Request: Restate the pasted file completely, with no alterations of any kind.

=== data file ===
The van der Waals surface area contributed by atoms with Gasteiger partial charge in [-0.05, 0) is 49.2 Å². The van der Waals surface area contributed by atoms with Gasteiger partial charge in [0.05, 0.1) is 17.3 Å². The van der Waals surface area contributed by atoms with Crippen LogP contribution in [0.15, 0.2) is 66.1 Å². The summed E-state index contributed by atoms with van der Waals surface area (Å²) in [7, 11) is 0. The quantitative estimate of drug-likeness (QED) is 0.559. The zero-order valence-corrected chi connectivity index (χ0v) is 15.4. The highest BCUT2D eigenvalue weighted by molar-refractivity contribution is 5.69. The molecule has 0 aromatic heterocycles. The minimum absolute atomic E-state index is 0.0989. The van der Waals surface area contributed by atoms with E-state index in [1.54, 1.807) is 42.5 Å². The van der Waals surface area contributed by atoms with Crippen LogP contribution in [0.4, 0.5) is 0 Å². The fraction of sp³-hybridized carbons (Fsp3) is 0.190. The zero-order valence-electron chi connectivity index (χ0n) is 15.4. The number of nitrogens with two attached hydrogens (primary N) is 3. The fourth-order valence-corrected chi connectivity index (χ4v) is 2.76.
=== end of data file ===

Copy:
The van der Waals surface area contributed by atoms with Gasteiger partial charge in [-0.05, 0) is 49.2 Å². The van der Waals surface area contributed by atoms with Gasteiger partial charge in [0.05, 0.1) is 17.3 Å². The van der Waals surface area contributed by atoms with Crippen LogP contribution in [0.15, 0.2) is 66.1 Å². The summed E-state index contributed by atoms with van der Waals surface area (Å²) in [7, 11) is 0. The quantitative estimate of drug-likeness (QED) is 0.559. The zero-order valence-corrected chi connectivity index (χ0v) is 15.4. The highest BCUT2D eigenvalue weighted by molar-refractivity contribution is 5.69. The molecule has 0 aromatic heterocycles. The minimum absolute atomic E-state index is 0.0989. The van der Waals surface area contributed by atoms with E-state index in [1.54, 1.807) is 42.5 Å². The van der Waals surface area contributed by atoms with Crippen LogP contribution in [0.4, 0.5) is 0 Å². The fraction of sp³-hybridized carbons (Fsp3) is 0.190. The zero-order valence-electron chi connectivity index (χ0n) is 15.4. The number of nitrogens with two attached hydrogens (primary N) is 3. The fourth-order valence-corrected chi connectivity index (χ4v) is 2.76.